Hypothetical peek into the feverish mind of Rupert Murdoch


37 Responses to “Hypothetical peek into the feverish mind of Rupert Murdoch”

  1. M says:

    hello whirled, I’m just riffing on the scenario envisioned in the article. :-) Like it or not, Rupert might be right, in spite of everyone wanting to think he’s an idiot. You don’t hear the big flushing sound emanating from Washington? :-)

  2. Anonymous says:

    Well as I commented on the earlier post, by definition fair use can’t be illegal. But many things that netizens assume are fair use may not fall within its bounds. The fact is, the 5 part test isn’t too helpful to end users, and most suits end up being settled out of court, so no precedent is set. There are relatively few good court cases to delineate what exactly constitutes fair use in the U.S. Sony, Feist, Bridgeman…So expansive claims of copyright are best seen as threats to sue, not definitave legal statements.

  3. Anonymous says:

    Murdoch is doing something very interesting here. He’s basically saying that if you cite his material while criticizing it, you have violated the license agreement for its use.

    This might be the first time in history that someone is trying to put an EULA on propaganda.

  4. Suburbancowboy says:

    NewsCorp…..even the name alone bothers me. We shouldn’t be getting our news from Corporations.

    That would be awesome if they removed FoxNews from indexing on Google. If you remove all of the Murdoch owned properties from a Google search for FoxNews, the first thing you would get right now is OutFoxed: Rupert Murdoch’s War on Journalism.
    Number 2 is NewsHounds: We watch Fox so you don’t have to.

    Number 3 is FAIR.org – Fairness and accuracy in reporting. with an article called “The Most Biased Name in News”.

  5. RogueSpear says:

    In order to appease Rupert, I’ve gone ahead and made a custom Google search extension for Firefox. Using this search extension should give search results without any pesky News Corp links getting in your way.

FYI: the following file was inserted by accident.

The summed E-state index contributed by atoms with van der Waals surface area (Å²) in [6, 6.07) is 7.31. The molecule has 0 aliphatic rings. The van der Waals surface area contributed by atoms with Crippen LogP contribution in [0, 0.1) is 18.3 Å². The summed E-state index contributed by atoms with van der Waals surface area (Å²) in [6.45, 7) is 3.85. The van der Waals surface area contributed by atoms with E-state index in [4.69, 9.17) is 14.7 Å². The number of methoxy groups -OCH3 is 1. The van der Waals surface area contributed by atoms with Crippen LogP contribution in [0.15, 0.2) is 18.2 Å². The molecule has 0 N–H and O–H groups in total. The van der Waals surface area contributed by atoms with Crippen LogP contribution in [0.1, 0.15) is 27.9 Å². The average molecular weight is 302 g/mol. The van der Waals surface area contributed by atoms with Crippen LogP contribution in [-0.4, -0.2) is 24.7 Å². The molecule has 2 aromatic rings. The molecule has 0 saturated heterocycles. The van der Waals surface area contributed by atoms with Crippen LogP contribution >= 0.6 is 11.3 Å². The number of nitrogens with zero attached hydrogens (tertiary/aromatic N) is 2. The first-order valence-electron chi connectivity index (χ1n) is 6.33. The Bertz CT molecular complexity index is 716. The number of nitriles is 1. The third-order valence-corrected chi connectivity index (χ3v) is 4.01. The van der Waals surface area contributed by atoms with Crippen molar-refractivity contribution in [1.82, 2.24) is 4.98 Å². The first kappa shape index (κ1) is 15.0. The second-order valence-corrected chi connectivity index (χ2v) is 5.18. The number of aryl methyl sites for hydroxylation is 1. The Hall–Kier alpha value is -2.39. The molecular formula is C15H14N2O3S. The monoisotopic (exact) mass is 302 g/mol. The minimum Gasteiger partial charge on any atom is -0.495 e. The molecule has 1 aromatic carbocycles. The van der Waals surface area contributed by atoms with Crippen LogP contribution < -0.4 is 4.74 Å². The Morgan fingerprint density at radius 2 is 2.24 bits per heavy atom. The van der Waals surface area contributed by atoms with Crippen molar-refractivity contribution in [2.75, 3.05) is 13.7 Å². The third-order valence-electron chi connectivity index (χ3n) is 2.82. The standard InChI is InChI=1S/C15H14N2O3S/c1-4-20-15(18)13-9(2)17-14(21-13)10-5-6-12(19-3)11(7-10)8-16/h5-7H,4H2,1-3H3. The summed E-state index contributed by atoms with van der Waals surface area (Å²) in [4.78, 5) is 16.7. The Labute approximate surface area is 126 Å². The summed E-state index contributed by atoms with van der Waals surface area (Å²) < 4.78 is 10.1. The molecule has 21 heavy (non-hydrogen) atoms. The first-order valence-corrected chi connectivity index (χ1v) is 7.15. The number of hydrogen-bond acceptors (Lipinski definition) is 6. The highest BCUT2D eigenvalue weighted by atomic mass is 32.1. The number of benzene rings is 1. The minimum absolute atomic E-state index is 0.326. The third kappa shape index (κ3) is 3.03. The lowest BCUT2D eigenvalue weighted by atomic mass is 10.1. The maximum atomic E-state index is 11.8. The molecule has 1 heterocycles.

I’ve done about a dozen or so relevant searches and it seems to work for the most part. I can’t seem to figure out how to blacklist all of the local affiliates though.

  6. s_p_a_r_k_y says:

    I agree with suburbancowboy about the evil sounding name. Anything that ends with Corp seems to be something representative of an evil villain in a movie.

    I think someone (not me) should start a petition and get them to go behind a pay firewall, maybe even remove FoxNews from cable so that it is only available for pay from the website.

  7. hello whirled says:

    I think I get it: You don’t think highly of the Rupinator. Fair enough. So here’s an idea: Let’s take it to the next level. What are serious ideas for maintaining a quality fourth estate? Journalism, a free press, is a key ingredient in a free people. It’s not just News Corpian newsrooms getting hit. It’s the NYT and every other news operation that counts on ads to finance its work — whether you consider their work “quality” or “not.”

    Simple question, tough to answer: How does quality journalism thrive and pay for itself in the digital world.

    Anyone? Rupert obviously hasn’t figured it out. Are you smarter than Rupert??

  8. gollux says:

    Isn’t this like going back to Portals, except with pay? I remember when that was all the Web Blister rage back during the religion of capital burn and first to market and we’ll make profits later.

  9. philipb says:

    Isn’t “blocking” Google & other search engines a simple piece of HTML? He makes it sound so sinister, all Matrix like.

  10. Anonymous says:

    Q: How does quality journalism thrive and pay for itself in the digital world.

    A: Advertising. It’s what makes the world go round :)

  11. M says:

    The alternate plan could be that the Dems and Obama continue to make such donkeys of themselves with their politics of no change whatsoever, and their support and continuance of Bush crimes and Constitutional violations, that in the next election the Republicans win by a landslide, all Democrats having decided to sit out the elections, not having been given a reasonable alternative by the Democratic-Right party that has flowed in to fill the spot left by the Republican party’s wholesale move into the far, far, ultra-right lunatic fringe corner. At that point, a 100% Republican Congress, full of Sarah Palin and Michelle Bachman clones, having been totally purchased by US business, do whatever Rupert asks to castrate US copyright law in favor of gigantic corporations, and he’s proven right.

    go ahead, say it can’t happen, but I believe the possibility is definitely there. Are YOU ready to give these people a second term???? > http://pubrecord.org/politics/5944/controversial-patriot-provisions/